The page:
I have considered getting rid of it as it reminds me of a difficult time in our journey and there are also days that I look at it more as a yellow badge of courage for my brave girl.
This weekend, she checked us all out with the souvenir and made us call her “Doc” while doing so. It was joyful.
She wore the tool with pride and assumed the role of a doctor with grace.
During my check up, she spoke about her future. As I remain hopeful, I also fear the future and the unknown. When your six year old tells you that one day soon, she will consider being a doctor, the future looks brighter.
You smile and ask her why.
She responds, “Well that way, one day I can help find a cure while I’m at work. Then, I’ll take some home and give a little bit of it to myself.”
While I pray and hope that we work to assure that a cure is found before her white coat ceremony is possible, the sentiment sure made me smile.
To dreamers and believers everywhere, I hope your future looks bright this morning.
This year, we celebrate your generosity and appreciate your willingness to learn more about the rare disease we aim to cure. We hope to continue our efforts in 2018 to raise money in support of research efforts on an international scale.
Please click on the link above to support us as you shop on Amazon!
Rosemary Connors NBC10@Issue
Kelsey’s Kaleidoscope, Inc.: A New View for PAN was featured on NBC10@Issue with Rosemary Connors to raise awareness and share information about the disease we aim to cure and our fundraising efforts to date.
Second Annual Gala
Dr. Chip Chambers explained the terror or the rare disease dada2, which manifests as PAN for Kelsey, at our Second Annual Gala this November. Dr. Chambers is the former Chief of Endocrine Surgery at Vanderbilt University Medical Center in Nashville, Tennessee. He continues to hold his clinical faculty appointment at Vanderbilt, and he operates and teaches residents at the Veterans Affairs Medical Center. Dr. Chambers’ two children were diagnosed with DADA2 in March 2014, just one month after the first articles describing the disease were published in the New England Journal of Medicine. He has spent the last two years making connections among clinicians treating patients with DADA2 all over the world, as well as patients, their families, and researchers studying the enzyme.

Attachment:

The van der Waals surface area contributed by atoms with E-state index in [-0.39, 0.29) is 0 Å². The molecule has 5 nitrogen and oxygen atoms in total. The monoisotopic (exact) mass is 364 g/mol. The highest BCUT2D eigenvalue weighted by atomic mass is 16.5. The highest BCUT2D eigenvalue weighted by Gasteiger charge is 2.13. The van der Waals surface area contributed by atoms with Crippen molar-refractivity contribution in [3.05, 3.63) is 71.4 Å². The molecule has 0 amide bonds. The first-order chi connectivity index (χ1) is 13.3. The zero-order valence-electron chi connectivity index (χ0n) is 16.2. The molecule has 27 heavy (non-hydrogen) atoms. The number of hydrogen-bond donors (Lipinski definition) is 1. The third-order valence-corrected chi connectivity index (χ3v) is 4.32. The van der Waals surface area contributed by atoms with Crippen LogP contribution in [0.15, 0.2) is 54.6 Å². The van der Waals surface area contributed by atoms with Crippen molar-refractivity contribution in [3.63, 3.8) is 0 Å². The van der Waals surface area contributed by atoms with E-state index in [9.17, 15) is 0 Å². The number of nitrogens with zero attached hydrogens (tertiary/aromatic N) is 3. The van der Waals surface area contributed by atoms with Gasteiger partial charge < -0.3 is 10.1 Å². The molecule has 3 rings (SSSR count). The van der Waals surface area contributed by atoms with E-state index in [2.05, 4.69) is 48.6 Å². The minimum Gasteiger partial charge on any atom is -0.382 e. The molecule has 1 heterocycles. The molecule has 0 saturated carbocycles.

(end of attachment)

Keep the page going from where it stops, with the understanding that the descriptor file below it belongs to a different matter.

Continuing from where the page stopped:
During his informative and descriptive speech, he asked the question of all in attendace: “How would you feel if your five year old was having strokes and the doctors cannot tell you why or tell you what to expect next?”
Having lived through that pain, I can tell you the answer. The answer is fear of the unknown, fear of what you will wake up to every morning, and fear that you are not and have not done enough as a parent.
For those of you who attended our Gala, thank you. No parent wants to live in fear or to feel helpless for their child. Your support, generosity, and love helps spread feelings of hopeful over helpless.
We surpassed our efforts from last year and raised just over $25,000 that evening. We will continue to advocate and research in 2018.
Dr. Kate Rubins
Kelsey was able to meet Dr. Kate Rubins, the first astronaut to sequence DNA in space this April. Kelsey was given an opportunity to speak with Kate and ask her questions one-on-one as a dada2 patient through the NIH.
Dr. Rubins was poised, patient, wise, and a true role model. I would have hand picked Dr. Rubins for my children to meet. She, however, picked us.
Catching for a Cure
The Britto Agency organized a softball tournament on behalf of Kelsey’s Kaleidoscope, Inc.: A New View for PAN this September.
Twelve teams gathered at Pennypack Park on the Delaware to show off their softball skills and get the tournament win.
The Britto Agency helped us raise over $9000 during the Catching for a Cure event. We are forever grateful to all of you who played a role, large or small.
We thank you for your commitment, your generosity, and your support!
St. Paddy’s Day
On March 17, 2017 we hosted a St. Paddy’s Day Happy Hour to fundraise for our cause. Our collective efforts raised $4,000 on St. Paddy’s Day. Sláinte!
What is DADA2?
To read more about the gene deficiency that manifests as PAN for Kelsey, please click on the link below to learn more.